When I was a little girl, growing up in the North End of Winnipeg, the most magical place in the world was my grandfather’s gigantic garden.
Every Sunday after church, my grandfather would take my small hand and guide me through his garden. Oh, the wonders that I witnessed! There before me stretched perfectly straight rows of yellow beans, carrots, radishes, and lettuce. Dozens of green globed kohlrabi were scattered among towering red tomatoes, and brightly-coloured peppers.
As we walked, my grandfather would reach down and pull a carrot from the earth. Then he would pluck a red tomato from the vine, and place it into my hand. He would bend to tie up a pepper plant, or to cut a kohlrabi from its root.
After our tour, he would lead me to the rain barrel, where we would wash the vegetables. Finally, seated together on the lawn, we would share the harvest of his labour — still warm and sun kissed.
My grandfather taught me to love the soil, the sun, the rain water and the vegetables — the miracles that grew from tiny seeds. His legacy to me was the gift of gardening.
As the frigid Winnipeg winter fades into memory, I dream about my own summer garden. I pull out my gardening notes from the previous year, and page through the seed catalogues.
Gardening is serious business. Decisions need to be made about what to plant and where to plant this season. My garden has been in a continual state of flux for the last 20 years. Each year, I try a new variety of vegetable, or experiment with a different type of tomato or herb.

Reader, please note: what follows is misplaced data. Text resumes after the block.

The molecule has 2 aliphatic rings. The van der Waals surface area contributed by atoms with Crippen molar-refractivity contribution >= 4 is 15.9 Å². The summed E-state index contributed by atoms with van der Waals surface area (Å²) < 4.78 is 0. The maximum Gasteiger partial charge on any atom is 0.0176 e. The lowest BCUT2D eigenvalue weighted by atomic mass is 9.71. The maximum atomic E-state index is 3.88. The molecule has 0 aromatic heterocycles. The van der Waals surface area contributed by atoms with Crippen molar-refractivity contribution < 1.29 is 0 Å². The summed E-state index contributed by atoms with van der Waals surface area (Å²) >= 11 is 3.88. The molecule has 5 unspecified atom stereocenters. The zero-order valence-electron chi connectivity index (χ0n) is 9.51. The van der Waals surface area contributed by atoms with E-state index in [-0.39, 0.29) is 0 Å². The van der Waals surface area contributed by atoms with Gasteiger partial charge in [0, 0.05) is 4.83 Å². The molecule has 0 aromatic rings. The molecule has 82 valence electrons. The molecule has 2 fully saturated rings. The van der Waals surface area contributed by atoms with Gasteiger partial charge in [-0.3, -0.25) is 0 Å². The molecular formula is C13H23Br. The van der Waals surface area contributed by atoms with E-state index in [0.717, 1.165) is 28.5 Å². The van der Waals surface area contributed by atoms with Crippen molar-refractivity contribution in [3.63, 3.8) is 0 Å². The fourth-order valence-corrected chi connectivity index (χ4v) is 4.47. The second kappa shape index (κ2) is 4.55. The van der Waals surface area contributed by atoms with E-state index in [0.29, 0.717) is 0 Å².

In the following weeks, work will begin in earnest. This year, I will expand the garden. I will dig in the compost from the bin that was emptied in the fall. I will prepare my seeds and repair the chicken wire fence that protects my produce from the rabbit family that lives in our yard.
Then at the end of May, after the full moon, when all risk of frost is over, planting will begin.
My adult son will help me as he has for many years, and I will pass on the secrets of a successful garden to him. Like my grandfather, we will stretch string between wooden stakes to ensure perfectly straight rows. Together, we will plant a vegetable garden, and patiently wait for the miracle of sun, soil, and seeds to begin.
Joanne O’Leary is a Riverbend-based writer.
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